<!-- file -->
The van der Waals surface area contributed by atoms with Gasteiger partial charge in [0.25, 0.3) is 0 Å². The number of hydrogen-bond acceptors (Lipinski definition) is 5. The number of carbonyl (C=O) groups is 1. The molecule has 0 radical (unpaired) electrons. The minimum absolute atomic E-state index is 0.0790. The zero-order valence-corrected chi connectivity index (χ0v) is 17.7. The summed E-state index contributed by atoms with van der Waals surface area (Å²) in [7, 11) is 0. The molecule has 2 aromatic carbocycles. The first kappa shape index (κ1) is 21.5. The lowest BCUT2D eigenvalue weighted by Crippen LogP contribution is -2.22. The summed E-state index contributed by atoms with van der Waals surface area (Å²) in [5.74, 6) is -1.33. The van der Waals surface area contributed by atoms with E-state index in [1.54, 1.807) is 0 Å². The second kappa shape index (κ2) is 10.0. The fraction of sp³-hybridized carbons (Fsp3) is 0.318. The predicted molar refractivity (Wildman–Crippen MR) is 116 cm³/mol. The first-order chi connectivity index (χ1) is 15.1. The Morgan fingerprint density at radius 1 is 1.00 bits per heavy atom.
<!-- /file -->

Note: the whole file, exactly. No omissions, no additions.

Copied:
The van der Waals surface area contributed by atoms with Gasteiger partial charge in [0.25, 0.3) is 0 Å². The number of hydrogen-bond acceptors (Lipinski definition) is 5. The number of carbonyl (C=O) groups is 1. The molecule has 0 radical (unpaired) electrons. The minimum absolute atomic E-state index is 0.0790. The zero-order valence-corrected chi connectivity index (χ0v) is 17.7. The summed E-state index contributed by atoms with van der Waals surface area (Å²) in [7, 11) is 0. The molecule has 2 aromatic carbocycles. The first kappa shape index (κ1) is 21.5. The lowest BCUT2D eigenvalue weighted by Crippen LogP contribution is -2.22. The summed E-state index contributed by atoms with van der Waals surface area (Å²) in [5.74, 6) is -1.33. The van der Waals surface area contributed by atoms with E-state index in [1.54, 1.807) is 0 Å². The second kappa shape index (κ2) is 10.0. The fraction of sp³-hybridized carbons (Fsp3) is 0.318. The predicted molar refractivity (Wildman–Crippen MR) is 116 cm³/mol. The first-order chi connectivity index (χ1) is 15.1. The Morgan fingerprint density at radius 1 is 1.00 bits per heavy atom.